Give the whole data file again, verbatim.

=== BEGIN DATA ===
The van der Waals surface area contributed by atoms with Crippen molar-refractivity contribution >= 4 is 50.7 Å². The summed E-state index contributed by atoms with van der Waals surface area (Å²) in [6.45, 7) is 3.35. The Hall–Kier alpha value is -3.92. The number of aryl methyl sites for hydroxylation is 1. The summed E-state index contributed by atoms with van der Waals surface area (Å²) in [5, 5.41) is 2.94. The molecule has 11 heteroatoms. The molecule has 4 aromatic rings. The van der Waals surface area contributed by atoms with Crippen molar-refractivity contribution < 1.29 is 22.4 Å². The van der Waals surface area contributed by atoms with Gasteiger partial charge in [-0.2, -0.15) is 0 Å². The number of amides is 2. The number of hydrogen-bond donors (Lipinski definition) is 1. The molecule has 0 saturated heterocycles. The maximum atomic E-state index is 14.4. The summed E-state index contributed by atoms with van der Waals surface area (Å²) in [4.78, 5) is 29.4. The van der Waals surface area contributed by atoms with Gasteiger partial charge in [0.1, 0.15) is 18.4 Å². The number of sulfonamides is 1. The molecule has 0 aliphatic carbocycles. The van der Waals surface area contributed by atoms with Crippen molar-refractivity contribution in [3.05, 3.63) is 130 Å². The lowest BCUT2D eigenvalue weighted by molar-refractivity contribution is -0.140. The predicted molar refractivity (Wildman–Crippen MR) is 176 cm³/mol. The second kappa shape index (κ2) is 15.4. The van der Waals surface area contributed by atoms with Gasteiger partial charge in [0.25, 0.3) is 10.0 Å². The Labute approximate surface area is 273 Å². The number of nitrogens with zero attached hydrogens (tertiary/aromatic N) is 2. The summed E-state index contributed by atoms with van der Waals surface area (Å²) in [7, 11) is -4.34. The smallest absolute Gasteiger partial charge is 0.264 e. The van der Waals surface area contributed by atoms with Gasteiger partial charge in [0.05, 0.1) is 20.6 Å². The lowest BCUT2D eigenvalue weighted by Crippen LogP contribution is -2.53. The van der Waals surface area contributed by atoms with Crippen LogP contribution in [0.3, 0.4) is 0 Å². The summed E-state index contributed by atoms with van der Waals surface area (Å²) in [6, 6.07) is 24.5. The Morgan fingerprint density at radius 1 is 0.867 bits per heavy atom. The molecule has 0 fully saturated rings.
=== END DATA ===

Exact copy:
The van der Waals surface area contributed by atoms with Crippen molar-refractivity contribution >= 4 is 50.7 Å². The summed E-state index contributed by atoms with van der Waals surface area (Å²) in [6.45, 7) is 3.35. The Hall–Kier alpha value is -3.92. The number of aryl methyl sites for hydroxylation is 1. The summed E-state index contributed by atoms with van der Waals surface area (Å²) in [5, 5.41) is 2.94. The molecule has 11 heteroatoms. The molecule has 4 aromatic rings. The van der Waals surface area contributed by atoms with Crippen molar-refractivity contribution < 1.29 is 22.4 Å². The van der Waals surface area contributed by atoms with Gasteiger partial charge in [-0.2, -0.15) is 0 Å². The number of amides is 2. The number of hydrogen-bond donors (Lipinski definition) is 1. The molecule has 0 saturated heterocycles. The maximum atomic E-state index is 14.4. The summed E-state index contributed by atoms with van der Waals surface area (Å²) in [4.78, 5) is 29.4. The van der Waals surface area contributed by atoms with Gasteiger partial charge in [0.1, 0.15) is 18.4 Å². The number of sulfonamides is 1. The molecule has 0 aliphatic carbocycles. The van der Waals surface area contributed by atoms with Crippen molar-refractivity contribution in [3.05, 3.63) is 130 Å². The lowest BCUT2D eigenvalue weighted by molar-refractivity contribution is -0.140. The predicted molar refractivity (Wildman–Crippen MR) is 176 cm³/mol. The second kappa shape index (κ2) is 15.4. The van der Waals surface area contributed by atoms with Gasteiger partial charge in [0.25, 0.3) is 10.0 Å². The Labute approximate surface area is 273 Å². The number of nitrogens with zero attached hydrogens (tertiary/aromatic N) is 2. The summed E-state index contributed by atoms with van der Waals surface area (Å²) in [7, 11) is -4.34. The smallest absolute Gasteiger partial charge is 0.264 e. The van der Waals surface area contributed by atoms with Gasteiger partial charge in [0.05, 0.1) is 20.6 Å². The lowest BCUT2D eigenvalue weighted by Crippen LogP contribution is -2.53. The van der Waals surface area contributed by atoms with Crippen LogP contribution in [0.3, 0.4) is 0 Å². The summed E-state index contributed by atoms with van der Waals surface area (Å²) in [6, 6.07) is 24.5. The Morgan fingerprint density at radius 1 is 0.867 bits per heavy atom. The molecule has 0 fully saturated rings.